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 One City, One Book

1913 Dublin Lockout Publication - Presentation to the President

President Michael D. Higgins being presented with copy of book. On Wednesday, 10th July 2013, the President, Michael D. Higgins, was presented with a copy of the publication, A Capital in Conflict: Dublin City and the 1913 Lockout".

Right: President Michael D. Higgins and his wife Sabina Higgins being presented with a copy of the book by Margaret Hayes, Dublin City Librarian  (on left), together with Dr. Máire Kennedy, Divisional Librarian and series editor (2nd from right), and Jane Alger, Director Office of Dublin UNESCO City of Literature (far right). Click image to view larger version. Read more »

Films From Your Local Library!

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DVD selectionYou've read the book, now you want to see the film. What to do? Well why not check the library catalogue online, you may well come up trumps!

Dublin City Public Libraries has a huge range of films and television series on DVD for you to choose from, PLUS you can can borrow several at any one time if your appetite so allows.  The loan period for a DVD is one week. Further good news is that the loan period can be extended merely by renewing the item in person, by telephone, or online, providing it is not required by someone else.

Right: Just a random selection of DVDs. Click image to view larger version. Read more »

Interview with Paul Anthony Shortt

I have been meaning to do this more often but it's a busy time for many of my author friends (thankfully) so I haven't been doing these as often as I want to. If you know a genre writer who would like to answer my questions feel free to send their email to me and I'll approach them, particularly if we have any of their books in stock.

I met Paul at Octocon and enjoyed several of the panels he was on.Picture of Paul Anthony Shortt

 

A child at heart who turned to writing and roleplaying games when there simply weren’t enough action figures to play out the stories he wanted, Paul Anthony Shortt has been writing all his life. Read more »

Recession-busters

So here we are post-boom, with lighter pockets and tighter belts. What to do? Drop in to your local  library for a few ideas on how to make a little go a long way.

 

 

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The French Crime Fiction Challenge

I think it fair to say that the Nordic countries have not got it all to themselves after all! What might I be referring to, you may ask? The market in crime fiction of course. But maybe some of you never thought they had to to begin with - after all we have always had a wealth of crime fiction emanating from the United States and from Britain, and you could add to that several others including the Italians and in recent times the Irish too. I have to say it IS great to see Irish crime fiction writing blossoming in recent years, a subject I really must blog about soon.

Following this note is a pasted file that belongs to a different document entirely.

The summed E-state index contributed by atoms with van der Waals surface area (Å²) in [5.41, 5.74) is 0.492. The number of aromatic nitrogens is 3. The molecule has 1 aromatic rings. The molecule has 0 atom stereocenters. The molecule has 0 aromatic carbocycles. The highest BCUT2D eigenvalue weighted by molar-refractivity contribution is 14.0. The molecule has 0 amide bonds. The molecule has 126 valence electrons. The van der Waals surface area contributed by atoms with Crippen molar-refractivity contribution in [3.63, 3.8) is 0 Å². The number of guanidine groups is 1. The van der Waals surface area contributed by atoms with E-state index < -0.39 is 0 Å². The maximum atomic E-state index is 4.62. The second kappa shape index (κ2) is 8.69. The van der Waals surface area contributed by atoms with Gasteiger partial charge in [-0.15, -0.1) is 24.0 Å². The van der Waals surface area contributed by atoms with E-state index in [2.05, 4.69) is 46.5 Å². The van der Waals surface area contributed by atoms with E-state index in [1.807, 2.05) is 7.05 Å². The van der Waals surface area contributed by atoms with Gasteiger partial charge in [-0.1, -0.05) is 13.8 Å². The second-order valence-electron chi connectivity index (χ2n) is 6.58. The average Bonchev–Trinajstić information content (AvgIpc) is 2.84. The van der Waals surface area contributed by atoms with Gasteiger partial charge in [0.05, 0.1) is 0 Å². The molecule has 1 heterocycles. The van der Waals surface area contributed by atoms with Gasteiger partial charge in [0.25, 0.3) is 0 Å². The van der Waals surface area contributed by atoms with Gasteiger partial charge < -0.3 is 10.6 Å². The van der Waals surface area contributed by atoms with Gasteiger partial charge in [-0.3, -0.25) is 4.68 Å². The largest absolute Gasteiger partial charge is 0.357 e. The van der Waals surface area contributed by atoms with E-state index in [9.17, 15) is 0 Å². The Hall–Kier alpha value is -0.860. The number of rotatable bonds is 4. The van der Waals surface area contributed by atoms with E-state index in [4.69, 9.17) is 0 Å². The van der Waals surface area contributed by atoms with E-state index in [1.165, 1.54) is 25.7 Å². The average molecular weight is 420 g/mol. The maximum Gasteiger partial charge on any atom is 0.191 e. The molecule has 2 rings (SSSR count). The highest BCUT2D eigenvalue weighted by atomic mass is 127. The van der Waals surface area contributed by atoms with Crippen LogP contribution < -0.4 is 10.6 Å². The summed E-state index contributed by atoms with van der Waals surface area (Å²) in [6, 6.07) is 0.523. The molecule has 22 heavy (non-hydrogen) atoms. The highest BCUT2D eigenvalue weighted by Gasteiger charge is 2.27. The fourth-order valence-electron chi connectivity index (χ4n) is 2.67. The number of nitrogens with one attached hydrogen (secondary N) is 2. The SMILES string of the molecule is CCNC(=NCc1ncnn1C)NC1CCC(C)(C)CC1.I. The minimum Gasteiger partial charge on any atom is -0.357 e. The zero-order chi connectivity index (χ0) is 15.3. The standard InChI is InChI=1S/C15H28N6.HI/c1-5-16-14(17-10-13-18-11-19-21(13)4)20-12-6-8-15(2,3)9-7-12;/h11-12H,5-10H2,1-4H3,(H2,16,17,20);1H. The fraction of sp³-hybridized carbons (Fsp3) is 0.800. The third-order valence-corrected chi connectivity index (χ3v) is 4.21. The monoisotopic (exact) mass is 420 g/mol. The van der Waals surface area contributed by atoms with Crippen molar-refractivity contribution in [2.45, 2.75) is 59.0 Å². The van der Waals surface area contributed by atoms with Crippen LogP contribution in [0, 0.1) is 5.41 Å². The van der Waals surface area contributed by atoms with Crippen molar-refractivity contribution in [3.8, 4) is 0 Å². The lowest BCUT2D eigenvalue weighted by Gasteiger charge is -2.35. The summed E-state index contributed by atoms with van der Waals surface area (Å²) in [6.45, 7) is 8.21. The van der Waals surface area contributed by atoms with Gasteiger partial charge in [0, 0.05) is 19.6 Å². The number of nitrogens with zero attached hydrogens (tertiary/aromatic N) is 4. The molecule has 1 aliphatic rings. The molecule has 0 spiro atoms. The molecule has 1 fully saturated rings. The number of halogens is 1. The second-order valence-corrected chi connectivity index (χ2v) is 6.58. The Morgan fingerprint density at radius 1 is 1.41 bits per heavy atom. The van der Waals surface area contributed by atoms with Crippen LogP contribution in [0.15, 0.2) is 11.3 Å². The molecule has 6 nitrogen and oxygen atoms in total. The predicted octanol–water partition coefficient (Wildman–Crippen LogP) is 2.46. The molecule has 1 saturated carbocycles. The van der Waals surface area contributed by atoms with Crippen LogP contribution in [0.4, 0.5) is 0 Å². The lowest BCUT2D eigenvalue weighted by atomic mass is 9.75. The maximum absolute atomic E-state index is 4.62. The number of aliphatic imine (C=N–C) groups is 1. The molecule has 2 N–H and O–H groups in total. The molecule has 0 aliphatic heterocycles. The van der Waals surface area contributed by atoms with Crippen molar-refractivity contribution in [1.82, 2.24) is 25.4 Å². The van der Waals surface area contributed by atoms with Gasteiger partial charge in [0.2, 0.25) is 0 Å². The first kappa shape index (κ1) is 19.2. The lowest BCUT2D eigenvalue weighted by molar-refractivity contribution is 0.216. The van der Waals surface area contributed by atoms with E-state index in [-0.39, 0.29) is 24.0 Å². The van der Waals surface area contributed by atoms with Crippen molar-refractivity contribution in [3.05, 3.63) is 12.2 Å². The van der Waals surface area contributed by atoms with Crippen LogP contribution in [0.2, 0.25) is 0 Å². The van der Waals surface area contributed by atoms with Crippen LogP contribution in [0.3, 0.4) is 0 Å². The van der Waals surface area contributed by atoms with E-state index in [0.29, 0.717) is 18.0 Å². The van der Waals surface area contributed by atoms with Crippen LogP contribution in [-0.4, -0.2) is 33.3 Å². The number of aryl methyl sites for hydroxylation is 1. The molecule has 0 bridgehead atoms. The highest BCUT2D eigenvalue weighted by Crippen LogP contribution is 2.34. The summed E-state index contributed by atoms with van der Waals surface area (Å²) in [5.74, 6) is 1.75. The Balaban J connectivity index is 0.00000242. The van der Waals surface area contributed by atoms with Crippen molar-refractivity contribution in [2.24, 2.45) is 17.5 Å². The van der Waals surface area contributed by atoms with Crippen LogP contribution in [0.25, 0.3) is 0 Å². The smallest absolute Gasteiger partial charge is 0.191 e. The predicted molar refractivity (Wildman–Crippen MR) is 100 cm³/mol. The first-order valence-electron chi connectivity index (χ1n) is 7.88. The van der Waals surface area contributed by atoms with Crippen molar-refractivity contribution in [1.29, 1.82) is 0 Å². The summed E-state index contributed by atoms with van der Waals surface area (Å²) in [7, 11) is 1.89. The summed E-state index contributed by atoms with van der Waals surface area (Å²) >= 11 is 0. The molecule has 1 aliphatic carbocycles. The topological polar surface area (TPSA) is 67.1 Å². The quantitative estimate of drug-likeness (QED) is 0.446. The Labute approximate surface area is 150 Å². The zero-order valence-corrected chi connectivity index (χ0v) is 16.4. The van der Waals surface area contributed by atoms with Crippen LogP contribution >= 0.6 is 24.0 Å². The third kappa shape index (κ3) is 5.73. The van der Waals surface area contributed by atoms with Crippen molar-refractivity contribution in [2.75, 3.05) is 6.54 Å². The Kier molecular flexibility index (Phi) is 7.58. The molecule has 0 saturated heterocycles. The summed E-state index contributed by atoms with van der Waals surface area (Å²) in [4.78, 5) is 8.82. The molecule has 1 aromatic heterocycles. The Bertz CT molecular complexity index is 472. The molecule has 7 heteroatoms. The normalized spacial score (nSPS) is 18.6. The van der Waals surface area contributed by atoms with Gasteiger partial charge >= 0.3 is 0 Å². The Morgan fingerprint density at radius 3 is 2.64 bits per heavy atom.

DivaBut there is another jursidiction we must visit and pay tribute to also, and that is France. Crime fiction is hugely popular in France; I have read where it says one in five books sold there is a crime novel. As a bit of an aside, I recall many years ago seeing Diva (1981), that wonderful french film about a Parisian mail courier (Jules) in possession of two highly sought-after tapes: the first containing a rare recording of an American opera singer with whom he has fallen in love; the second is a tape slipped into his bag by a young woman just before she is murdered. The unwitting Jules finds himself being pursued by a gang of drug-dealers who will do anything to get their hands on the cassettes. A marvellous film, do borrow the DVD from the library when you get the chance (and sitting on the shelf in Pearse Street Library as I write!). Read more »

Newspapers as historical research tools

From the oldest cave paintings found in Chauvet, France, via Egyptian hieroglyphs to ancient Rome’s 'Acta  Diurna' government announcements carved in metal or stone and hung in public places, to 2nd and 3rd century A.D. Chinese  ‘Tipao’ or 'news sheets' and on  to 8th Century A.D. Chinese ‘Kaiyuan Za Bo' handwritten on silk and read aloud by government officials, until Johannes Gutenberg perfected ‘movable type' printing in the 15th century and instigated the ‘Printing Revolution', the need to document and reflect the world around us has long been an aspiration of all human societies.

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